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November 7, 2014 Headlines 13 Comments

Changes in Medical Errors after Implementation of a Handoff Program

A New England Journal of Medicine study finds that implementing a structured process for resident handoff procedures at nine hospitals led to a 23 percent medical error-rate decrease, and a 30 percent decrease in preventable adverse events.

Epic replies to comments made by Cerner CEO Neal Patterson at health conference

Typically media shy,  Epic’s media spokesman responds to charges from Cerner that her company shrugs off its interoperability responsibilities, claiming that, according to KLAS, it is an industry leader in this segment as well.

Allscripts Healthcare: Blue Harbour Group Won’t Go Lightly

Activist investor Blue Harbour Group has increased its stake in Allscripts from five to seven percent.

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Currently there are "13 comments" on this Article:

  1. Im sure ppl have read KLAS’ response to Epic stating we never said that and stop putting words in our mouth? Hahah comedy.

    I’m no genius, but I have lived 35 years….when someonen lies/embellishes it usually means they have something to hide.

    Admit it, Epic is an old clunker of software/programming. If I created that at ucla in one of my CS classes my peers would have thrown up over the GUI. My generaton and thitse younger than me won’t stad for it.

  2. You must be a paid blogger or something.

    The KLAS Klarification was that yes, Epic was number 1 in HIE – for some time now.

    Epic gave the Kansas City Star the information correctly – number one at HIE Interoperability and the KCS abbreviated it to just interoperability for which there is not really a KLAS category – gotta love editors.

    KLAS, as they have to do when someone objects, has to try to clarify.

    But the clarification here is that EPIC IS NUMBER 1 IN HEALTH INFORMATION EXCHANGE!


    Checking out the link, you can see why someone might abbreviate it to Interoperability, but that’s not Epic’s fault.

    And, by the way, the Epic UI seems to be the best in the industry.

    Maybe you should build a better one and become a billionaire in Forbes and impress us all…

    Or, maybe you can just hang out in your mom’s basement for another few years.

  3. Easy cowboy……now who sounds like a paid blogger?

    The GUI is crap. Bunch of rectangles….I want to scratch my eyes out every time I see Epic….which luckily isnt much. $Billions dont impress me, clean code does. And you have it wrong….my mom lives in My basement!!

  4. To OMG, how was this statement by an Epic spox in quotation marks “abbreviated” at all?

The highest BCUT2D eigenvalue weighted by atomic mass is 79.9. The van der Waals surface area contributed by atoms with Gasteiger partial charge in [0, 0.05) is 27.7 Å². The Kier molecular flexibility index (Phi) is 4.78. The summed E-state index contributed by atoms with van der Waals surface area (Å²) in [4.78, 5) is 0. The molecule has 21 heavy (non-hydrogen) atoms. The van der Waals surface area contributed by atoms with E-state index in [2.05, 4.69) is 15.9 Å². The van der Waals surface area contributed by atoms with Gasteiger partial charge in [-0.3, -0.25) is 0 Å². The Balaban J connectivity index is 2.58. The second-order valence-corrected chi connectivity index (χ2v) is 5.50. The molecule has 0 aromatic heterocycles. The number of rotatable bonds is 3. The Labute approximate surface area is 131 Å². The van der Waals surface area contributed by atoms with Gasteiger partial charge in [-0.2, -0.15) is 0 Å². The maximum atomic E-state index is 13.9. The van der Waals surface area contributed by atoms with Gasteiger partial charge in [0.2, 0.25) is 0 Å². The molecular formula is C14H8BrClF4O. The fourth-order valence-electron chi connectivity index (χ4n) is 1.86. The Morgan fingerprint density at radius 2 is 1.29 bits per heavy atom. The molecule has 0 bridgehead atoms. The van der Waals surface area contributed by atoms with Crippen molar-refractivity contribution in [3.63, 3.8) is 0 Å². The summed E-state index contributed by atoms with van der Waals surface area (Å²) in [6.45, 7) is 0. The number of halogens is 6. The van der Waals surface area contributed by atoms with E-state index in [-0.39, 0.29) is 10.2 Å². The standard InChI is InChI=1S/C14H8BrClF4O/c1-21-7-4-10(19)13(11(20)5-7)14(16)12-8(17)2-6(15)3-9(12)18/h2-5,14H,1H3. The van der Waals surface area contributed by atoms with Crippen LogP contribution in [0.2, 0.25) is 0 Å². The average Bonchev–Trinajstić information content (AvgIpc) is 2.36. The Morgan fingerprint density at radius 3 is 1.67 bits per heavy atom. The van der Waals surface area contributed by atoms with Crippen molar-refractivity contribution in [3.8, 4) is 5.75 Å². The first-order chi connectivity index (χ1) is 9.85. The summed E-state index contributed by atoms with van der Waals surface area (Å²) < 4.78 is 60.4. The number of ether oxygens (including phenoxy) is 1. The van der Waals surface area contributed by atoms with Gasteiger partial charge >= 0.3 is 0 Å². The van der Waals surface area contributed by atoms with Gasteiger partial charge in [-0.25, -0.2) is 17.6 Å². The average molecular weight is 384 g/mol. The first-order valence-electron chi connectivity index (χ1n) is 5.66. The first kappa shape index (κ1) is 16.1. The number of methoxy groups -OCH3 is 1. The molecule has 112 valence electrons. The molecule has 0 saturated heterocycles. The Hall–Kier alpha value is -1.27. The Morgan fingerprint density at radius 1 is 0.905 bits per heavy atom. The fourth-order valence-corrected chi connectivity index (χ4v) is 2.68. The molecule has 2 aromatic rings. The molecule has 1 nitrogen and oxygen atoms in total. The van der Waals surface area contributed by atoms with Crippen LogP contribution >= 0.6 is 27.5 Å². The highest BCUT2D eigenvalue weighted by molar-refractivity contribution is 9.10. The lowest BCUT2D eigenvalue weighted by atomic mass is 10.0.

Brian Spranger, media spokesman for Epic, provided this response Wednesday:

    “Epic is No. 1 for interoperability performance as ranked by actual users surveyed by the highly respected firm KLAS. Epic can interoperate with any other electronic health record that meets government standards, regardless of vendor. We support open standards rather than private platforms such as CommonWell that further privatize and monetize exchange of health information.”

    Read more here: http://www.kansascity.com/news/business/technology/article3589305.html#storylink=cpy

  5. Ok, well, have fun with your mom.

    Interested in seeing your “circular” design. Might even challenge your “circular” commentary.

    Rock on dude – with your Mom!

  6. David, nice that this is all philanthropic.

    Can you share the detailed business plan and projections from both Cerner (with a long history of selling data) and McKesson (with a long history of selling data) with regard to Common Well?

    Also, can you disclose how much data Cerner sells and how much money Cerner makes from selling data?

    Seems hugely disingenuous to say “we at CommonWell don’t sell data” when in fact “we at McKesson and we at Cerner sell as much data as we can”.

    Who should you trust?


    Paragraph 2 of this document:

    From a 2010 article about Texas hospitals sharing patient data:

    From a 2009 article about Cerner’s data mining

  7. They ALL suck.

    I agree that bashing on Epic’s UI is unfair, at least within the world of EHRs. Compared with the others, Epic fields the best UI bar none.

    But let’s be direct here: that’s like saying stinky turd number 1 is less stinky than turds 2 – 4. Newsflash: THEY ALL STINK. They are all abysmally bad and achieve ticking off their end users with an almost greater capability than that with which they achieve their primary goal.

  8. Dude, I love my mom?!!

    PM from Hater. I agree the bar is very low, just bc Epic doesnt smell as bad as others doesnt mean it doesnt smell. As I said, you put Epic in front of my generation and younger and you’ll hear the same thing…it sucks/its ugly/poorly designed.

    The only app we like is a homegrown app we use when rounding…..bc its pleasing to look at, a couple clicks to use and we can access it from our issued phones. Epic, not so much.

    Trust me, ill be your boss one day 🙂

  9. @OGMD The good news for me is that you will absolutely never be my boss. The fact of the matter is that EHR’s is so much more than just UI. The other EHRs fail on basic things that do have a dramatic impact on patient safety like keeping track of orders or ensuring that an order is saved to the correct patient. Epic may look ugly, but any nurse I’ve spoken to assures me it’s far easier to navigate than the other options.

  10. Expert clinicians tolerating expert techs who respect expert clinicians – works, it’s the only thing that works and nobody does it because it’s impossible.

    note: “Prettiest turd in the punch bowl” is the axiom being sought.

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